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When are Student Loans Due?

Upon graduation you will be presented with a diploma to acknowledge all your hard work. For those with student loans you can also expect to receive a repayment schedule from your loan servicer. Depending on the type of loan you borrowed you might be expected to begin repayment immediately or you could have a grace period that is typically around 6-months after you dropped below half-time enrollment, or graduated.

Student Loan Repayment

Student loans enter repayment when you graduate or drop below half-time enrollment. When the repayment begins will depend on the type of loan you borrowed. Most federal student loan borrowers will get a grace period after they enter repayment before their first payment is due. Expect to be sent a repayment schedule from your loan servicer with your monthly payment amount, due date, number of payments expected to successfully pay off the loan and any other pertinent information needed to make monthly payments.

Grace Period by Loan Type:

A grace period is time given after leaving school and before your first student loan payment is due.

  • Federal Direct Subsidized and Unsubsidized Loans get 6-months Federal PLUS Loans for parents do not have a grace period.
  • Parents with PLUS loans can request a 6-month deferment for after the student benefitting from the loan drops below half-time enrollment. This will mimic a grace period, but it’s not technically a grace period.
  • Federal Graduate and Professional students with PLUS Loans will get a 6-month grace period.
  • Federal Consolidation Loans do not have a grace period. If a loan in its grace period is moved into a federal consolidation loan, the remaining grace period is forfeited.
  • Private Student Loans can range from payment, interest-only payments while in-school, being due right away after leaving school and can be as much as 6-months. Check with your lender to know which applies to you.

Understanding your Monthly Student Loan Payment

When you receive your student loan repayment schedule you will be given the current outstanding principal balance of the loan. If you had an unsubsidized loan or a private loan, and deferred payments while in school, this amount would include accrued interest while you were attending school. This means that the number you see will be more than the amount you initially borrowed due to the added interest. This happens because your lender will likely capitalize (add) outstanding accrued interest to the original principal balance of your loan.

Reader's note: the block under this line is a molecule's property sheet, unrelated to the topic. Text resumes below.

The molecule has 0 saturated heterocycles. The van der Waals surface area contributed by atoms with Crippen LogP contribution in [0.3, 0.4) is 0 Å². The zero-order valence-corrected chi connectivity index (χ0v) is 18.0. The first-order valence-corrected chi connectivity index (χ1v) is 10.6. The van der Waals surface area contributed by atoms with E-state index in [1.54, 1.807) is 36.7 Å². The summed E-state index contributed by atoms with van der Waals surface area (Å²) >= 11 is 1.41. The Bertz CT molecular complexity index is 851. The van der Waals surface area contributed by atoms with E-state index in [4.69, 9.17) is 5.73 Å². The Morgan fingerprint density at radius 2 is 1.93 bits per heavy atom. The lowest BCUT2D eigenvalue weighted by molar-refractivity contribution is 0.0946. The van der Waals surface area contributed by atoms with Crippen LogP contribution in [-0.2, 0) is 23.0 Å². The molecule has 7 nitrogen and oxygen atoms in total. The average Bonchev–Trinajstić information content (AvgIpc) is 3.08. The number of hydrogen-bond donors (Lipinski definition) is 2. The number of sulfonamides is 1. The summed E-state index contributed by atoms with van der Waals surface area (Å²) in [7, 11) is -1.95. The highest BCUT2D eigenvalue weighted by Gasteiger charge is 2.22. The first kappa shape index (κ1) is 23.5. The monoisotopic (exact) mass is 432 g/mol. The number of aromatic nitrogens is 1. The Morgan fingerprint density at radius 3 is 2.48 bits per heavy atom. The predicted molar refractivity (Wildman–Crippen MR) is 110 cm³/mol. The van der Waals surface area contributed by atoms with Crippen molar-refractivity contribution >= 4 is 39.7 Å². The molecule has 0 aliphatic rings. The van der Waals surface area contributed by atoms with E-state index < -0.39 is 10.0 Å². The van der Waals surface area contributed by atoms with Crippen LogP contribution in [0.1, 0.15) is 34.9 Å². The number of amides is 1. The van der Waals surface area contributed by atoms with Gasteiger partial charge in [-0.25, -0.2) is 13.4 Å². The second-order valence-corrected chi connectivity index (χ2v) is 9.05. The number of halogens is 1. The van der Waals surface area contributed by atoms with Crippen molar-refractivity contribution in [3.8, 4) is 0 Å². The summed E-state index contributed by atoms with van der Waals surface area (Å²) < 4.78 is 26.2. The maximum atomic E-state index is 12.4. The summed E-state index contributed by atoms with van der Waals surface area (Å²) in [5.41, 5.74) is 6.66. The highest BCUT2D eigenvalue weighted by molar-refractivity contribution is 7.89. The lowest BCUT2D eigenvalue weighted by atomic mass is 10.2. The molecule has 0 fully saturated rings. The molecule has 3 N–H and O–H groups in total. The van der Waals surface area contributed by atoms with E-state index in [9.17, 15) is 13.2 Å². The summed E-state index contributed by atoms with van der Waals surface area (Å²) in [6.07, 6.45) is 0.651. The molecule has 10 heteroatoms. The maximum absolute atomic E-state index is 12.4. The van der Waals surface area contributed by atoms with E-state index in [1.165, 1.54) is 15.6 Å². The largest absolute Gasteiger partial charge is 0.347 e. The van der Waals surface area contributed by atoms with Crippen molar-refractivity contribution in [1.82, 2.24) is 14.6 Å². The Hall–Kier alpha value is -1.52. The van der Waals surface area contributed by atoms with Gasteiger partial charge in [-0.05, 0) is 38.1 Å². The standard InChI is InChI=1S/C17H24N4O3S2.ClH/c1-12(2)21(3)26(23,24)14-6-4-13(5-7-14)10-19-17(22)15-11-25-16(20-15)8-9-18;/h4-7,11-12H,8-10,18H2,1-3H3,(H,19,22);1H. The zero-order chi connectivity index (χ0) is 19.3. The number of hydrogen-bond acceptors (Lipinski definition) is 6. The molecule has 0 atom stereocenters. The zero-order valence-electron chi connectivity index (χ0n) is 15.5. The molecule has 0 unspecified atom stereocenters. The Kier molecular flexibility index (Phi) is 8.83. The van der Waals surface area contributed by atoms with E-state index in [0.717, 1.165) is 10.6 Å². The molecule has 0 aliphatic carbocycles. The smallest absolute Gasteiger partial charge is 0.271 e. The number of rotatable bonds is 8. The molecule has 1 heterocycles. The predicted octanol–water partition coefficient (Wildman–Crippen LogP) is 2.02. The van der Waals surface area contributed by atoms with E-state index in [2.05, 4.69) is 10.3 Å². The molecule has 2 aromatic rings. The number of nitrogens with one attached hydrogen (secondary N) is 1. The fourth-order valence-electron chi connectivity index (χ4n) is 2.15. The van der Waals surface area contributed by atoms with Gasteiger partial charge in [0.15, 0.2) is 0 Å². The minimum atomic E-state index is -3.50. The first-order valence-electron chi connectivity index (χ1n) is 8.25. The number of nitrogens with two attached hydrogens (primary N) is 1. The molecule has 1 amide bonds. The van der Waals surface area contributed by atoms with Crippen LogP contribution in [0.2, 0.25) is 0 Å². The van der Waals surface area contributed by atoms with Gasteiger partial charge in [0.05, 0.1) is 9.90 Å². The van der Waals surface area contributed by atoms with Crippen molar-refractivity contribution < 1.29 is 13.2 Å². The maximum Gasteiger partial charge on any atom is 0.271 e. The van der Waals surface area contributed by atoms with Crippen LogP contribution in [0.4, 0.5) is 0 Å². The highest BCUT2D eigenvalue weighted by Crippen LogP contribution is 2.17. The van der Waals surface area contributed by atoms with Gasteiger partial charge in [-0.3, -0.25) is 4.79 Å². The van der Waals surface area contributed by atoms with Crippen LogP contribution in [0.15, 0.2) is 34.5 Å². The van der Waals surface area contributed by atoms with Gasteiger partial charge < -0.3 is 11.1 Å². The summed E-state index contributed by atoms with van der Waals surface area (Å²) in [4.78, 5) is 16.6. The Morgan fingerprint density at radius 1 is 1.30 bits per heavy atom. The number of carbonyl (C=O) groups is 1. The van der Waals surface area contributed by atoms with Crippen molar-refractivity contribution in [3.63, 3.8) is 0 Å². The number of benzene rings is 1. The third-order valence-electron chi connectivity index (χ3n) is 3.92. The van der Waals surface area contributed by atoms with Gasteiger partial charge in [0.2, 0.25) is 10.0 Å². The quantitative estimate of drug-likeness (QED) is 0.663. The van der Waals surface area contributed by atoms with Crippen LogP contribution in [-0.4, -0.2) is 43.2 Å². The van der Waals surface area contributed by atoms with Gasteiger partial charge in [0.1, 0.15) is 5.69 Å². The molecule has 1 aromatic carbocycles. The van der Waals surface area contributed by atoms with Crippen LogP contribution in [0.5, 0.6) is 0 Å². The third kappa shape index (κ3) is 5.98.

MORE>>>How Does Student Loan Interest Work?

Your student loan servicer will also provide you with a schedule of payments, showing how many payments are needed to pay off the loan given the current balance and interest rate of the loan. Many loan servicers will work out the payment, such that the loan (with interest) will be paid off in the standard 120 payment or 10-years.  That said, repayment periods can vary. If you have a private student loan, your repayment terms will reflect the time frame agreed upon at the time you accepted the loan. If you have a federal student loan, you can choose one of the federal student loan repayment plan options. You will also have the option to change your repayment plan during your repayment term.

Paying Down your Student Loan Debt

The idea of paying on loan for the next decade can be daunting but there are ways to shorten the time needed to pay off your student loan. Some suggestions include:· Make your payments early each month. Paying down the balance, even a few days earlier each month, will save on the amount of interest accrued that month. It might not seem like much at first but over time this could make a difference and shave months off the repayment period of your loan.· Pay extra each month or make extra payments whenever possible. This will again reduce the amount of interest you pay overall and ultimately reduce the cost of the loan allowing it to be paid in full sooner than planned.

More>>>How to Pay Off Your Student Loans Fast

Managing your Student Loan Debt

Life happens and you could very well find yourself facing financial hardships at the end of your grace period unable to figure out how you are going to pay for your loans. For federal student loan borrowers, the US Department of Education offers income driven repayment plans for qualifying loans to help out their financial situation. There are also several student loan forgiveness programs, such as Public Service Loan Forgiveness, for students that enter specific areas of employment post -graduation. Those students that qualify could find their loans forgiven after certain criteria is met.

Refinancing your Student Loan to Save Money

If you find it difficult to pay extra or even to pay the monthly payment on your student loan(s) there are options. If all your loans are federal Direct Loans, you could consolidate them into a Direct Consolidation Loan. This will not reduce your interest rate or the amount you owe, but if you are paying the minimum payment on multiple loans, it is possible the cumulative loan payment could be less than several individual payments.

Another option would be to consider a private student loan refinance. Here you could bundle several loans into one and you could possibly reduce your interest rate which would lower your monthly payment or allow to make fewer payments.  If you have federal loans and are considering a private student loan refinance, please keep in mind, that once you move your loans out of the federal loan program, you will no longer have access to or be eligible for the benefits provided to federal student loan borrowers.

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